Author: Senator Dan Patrick
Relating to the establishment, operation, and funding of open- enrollment charter schools.
1. LIFT THE CAP AND ALLOW EFFECTIVE CHARTER SCHOOLS TO REPLICATE
• The current cap on opening new charter schools needs to be lifted to meet the growing demand for charter school education in Texas. Also, schools with sustained success should be able to replicate through a streamlined process. An estimated 90,000 Texas students attend charter schools with 16,000 students currently on waiting lists.
• SB 1830: Section 1 – Raises by 20 more charter schools each year, the cap for open enrollment charters the State Board of Education is authorized to grant. Allows charter holders to establish new campuses if at least 75 percent of existing campuses are rated academically acceptable or higher. Section 5 requires charters that expand under Section 1 to notify the Commissioner, the Board of Trustees of local school districts and the Legislature.
2. FAIR MEASUREMENT OF DROPOUT RATES
• The state accountability system should include measurement of dropout/completion rates, attributing those rates to charter schools only after students have attended 85 school days. The current law counts a student as a drop-out even if they have only spent one day on a particular campus. Current law also allows a student to be counted as a drop-out at multiple schools.
• SB 1830: Section 3 – Provides that a student is included in dropout or completion rate computations for purposes of Chapter 39 only if they have been enrolled in the campus for 85 days or more.
3. INCREASE FACILITY FUNDING & CLOSE THE FUNDING GAP
• Charter schools are at an unfair and inequitable disadvantage regarding facilities. A brand new report by The Institute for Public School Initiatives at UT System states that the total revenue per pupil (based on enrollment) is approximately $1,200 less for charter schools students.
• Charter schools are ineligible for the Instructional Facilities Allotment and the Existing Debt Allotment, the only two state programs to help public schools meet the cost of providing facilities. Charter schools do not have access to a local tax base and are not eligible for the Permanent School Fund bond guaranty.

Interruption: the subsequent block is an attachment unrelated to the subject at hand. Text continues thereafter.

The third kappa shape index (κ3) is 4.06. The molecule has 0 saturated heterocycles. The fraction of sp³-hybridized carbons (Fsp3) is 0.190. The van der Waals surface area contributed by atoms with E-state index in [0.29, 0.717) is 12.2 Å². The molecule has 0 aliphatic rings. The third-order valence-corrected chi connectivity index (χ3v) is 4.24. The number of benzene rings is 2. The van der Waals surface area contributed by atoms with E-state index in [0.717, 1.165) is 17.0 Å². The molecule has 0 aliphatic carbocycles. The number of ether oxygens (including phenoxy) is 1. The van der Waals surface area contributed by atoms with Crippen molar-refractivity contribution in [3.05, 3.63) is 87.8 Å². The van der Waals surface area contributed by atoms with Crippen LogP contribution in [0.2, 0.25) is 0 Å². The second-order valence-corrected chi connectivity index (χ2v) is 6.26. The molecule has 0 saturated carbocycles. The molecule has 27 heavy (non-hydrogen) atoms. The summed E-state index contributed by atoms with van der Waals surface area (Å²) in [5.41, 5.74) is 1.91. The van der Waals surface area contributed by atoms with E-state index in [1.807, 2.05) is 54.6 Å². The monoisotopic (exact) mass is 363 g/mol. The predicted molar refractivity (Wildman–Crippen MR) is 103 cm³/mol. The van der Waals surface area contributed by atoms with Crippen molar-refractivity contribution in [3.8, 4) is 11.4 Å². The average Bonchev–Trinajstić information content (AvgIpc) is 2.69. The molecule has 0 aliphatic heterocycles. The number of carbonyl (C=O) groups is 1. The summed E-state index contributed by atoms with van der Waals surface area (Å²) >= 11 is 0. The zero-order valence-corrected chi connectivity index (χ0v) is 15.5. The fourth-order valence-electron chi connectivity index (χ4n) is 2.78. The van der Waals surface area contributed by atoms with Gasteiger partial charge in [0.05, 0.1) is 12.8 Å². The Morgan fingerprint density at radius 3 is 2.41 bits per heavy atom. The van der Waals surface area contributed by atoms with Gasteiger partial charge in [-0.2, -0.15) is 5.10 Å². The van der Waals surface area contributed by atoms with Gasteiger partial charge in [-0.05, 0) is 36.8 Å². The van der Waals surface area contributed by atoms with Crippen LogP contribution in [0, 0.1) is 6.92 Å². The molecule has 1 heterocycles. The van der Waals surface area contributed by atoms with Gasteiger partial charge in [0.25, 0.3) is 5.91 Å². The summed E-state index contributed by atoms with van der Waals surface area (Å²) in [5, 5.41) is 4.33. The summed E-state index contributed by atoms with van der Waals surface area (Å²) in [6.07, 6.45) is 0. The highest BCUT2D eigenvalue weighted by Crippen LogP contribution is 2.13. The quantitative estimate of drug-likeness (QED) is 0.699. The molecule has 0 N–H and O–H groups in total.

• SB 1830: Section 4 – Provides a new campus capacity allotment for open enrollment charters that are rated academically acceptable or above. The allotment is not more than $1,000 per student in enrollment and not less than $500. This allotment is subject to appropriation. If the appropriation is insufficient to cover all schools, the Commissioner is directed to pro-rate the amount for each charter. Funds may only be used for operations and facilities.
4. ALLOW ISDs TO CO-LOCATE WITH CHARTER SCHOOLS
• Co-location fulfills the central goals of public charters to create innovative learning opportunities within the public school system. Charter schools offer modern and constructive teaching methods that can potentially be replicated in the broader public school system to benefit all students. To encourage co-location, clear incentives for ISDs must be provided.
• Charter schools have limited options for facilities unlike traditional school districts that often have empty space that could be utilized.
• SB 1830: Section 6 – Allows a school district that leases space to an open enrollment charter school to have academic performance data from the students enrolled in the charter combined with the data from the students enrolled at the campus. Provides criteria for the agreement executed between the district and the charter. Provides that the charter school receives the greater of the amount the charter would receive under chapter 12, or the amount the district would be entitled to under chapter 41 and 42.